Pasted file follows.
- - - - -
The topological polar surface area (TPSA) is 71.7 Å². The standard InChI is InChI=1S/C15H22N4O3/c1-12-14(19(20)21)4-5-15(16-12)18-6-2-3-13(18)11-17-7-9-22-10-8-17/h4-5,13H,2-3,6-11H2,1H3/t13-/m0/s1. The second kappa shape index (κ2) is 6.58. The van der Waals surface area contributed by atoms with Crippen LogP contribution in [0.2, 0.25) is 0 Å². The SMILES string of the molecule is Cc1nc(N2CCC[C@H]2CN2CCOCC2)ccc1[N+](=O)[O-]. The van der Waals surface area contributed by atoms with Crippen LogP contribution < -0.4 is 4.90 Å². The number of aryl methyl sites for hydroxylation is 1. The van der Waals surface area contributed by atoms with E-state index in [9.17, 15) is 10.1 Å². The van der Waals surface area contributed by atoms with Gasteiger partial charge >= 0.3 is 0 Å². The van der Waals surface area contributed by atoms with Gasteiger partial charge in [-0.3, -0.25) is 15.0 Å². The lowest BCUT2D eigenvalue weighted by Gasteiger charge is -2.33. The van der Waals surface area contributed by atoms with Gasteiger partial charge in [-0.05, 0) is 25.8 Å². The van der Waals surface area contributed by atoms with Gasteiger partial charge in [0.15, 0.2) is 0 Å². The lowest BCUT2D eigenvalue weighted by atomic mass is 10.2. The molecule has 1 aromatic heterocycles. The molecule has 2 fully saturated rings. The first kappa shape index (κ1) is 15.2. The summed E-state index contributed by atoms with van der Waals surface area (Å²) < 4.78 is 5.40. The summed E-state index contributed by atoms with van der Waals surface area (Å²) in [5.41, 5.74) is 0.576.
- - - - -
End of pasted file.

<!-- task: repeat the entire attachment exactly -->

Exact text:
The topological polar surface area (TPSA) is 71.7 Å². The standard InChI is InChI=1S/C15H22N4O3/c1-12-14(19(20)21)4-5-15(16-12)18-6-2-3-13(18)11-17-7-9-22-10-8-17/h4-5,13H,2-3,6-11H2,1H3/t13-/m0/s1. The second kappa shape index (κ2) is 6.58. The van der Waals surface area contributed by atoms with Crippen LogP contribution in [0.2, 0.25) is 0 Å². The SMILES string of the molecule is Cc1nc(N2CCC[C@H]2CN2CCOCC2)ccc1[N+](=O)[O-]. The van der Waals surface area contributed by atoms with Crippen LogP contribution < -0.4 is 4.90 Å². The number of aryl methyl sites for hydroxylation is 1. The van der Waals surface area contributed by atoms with E-state index in [9.17, 15) is 10.1 Å². The van der Waals surface area contributed by atoms with Gasteiger partial charge >= 0.3 is 0 Å². The van der Waals surface area contributed by atoms with Gasteiger partial charge in [-0.3, -0.25) is 15.0 Å². The lowest BCUT2D eigenvalue weighted by Gasteiger charge is -2.33. The van der Waals surface area contributed by atoms with Gasteiger partial charge in [-0.05, 0) is 25.8 Å². The van der Waals surface area contributed by atoms with Gasteiger partial charge in [0.15, 0.2) is 0 Å². The lowest BCUT2D eigenvalue weighted by atomic mass is 10.2. The molecule has 1 aromatic heterocycles. The molecule has 2 fully saturated rings. The first kappa shape index (κ1) is 15.2. The summed E-state index contributed by atoms with van der Waals surface area (Å²) < 4.78 is 5.40. The summed E-state index contributed by atoms with van der Waals surface area (Å²) in [5.41, 5.74) is 0.576.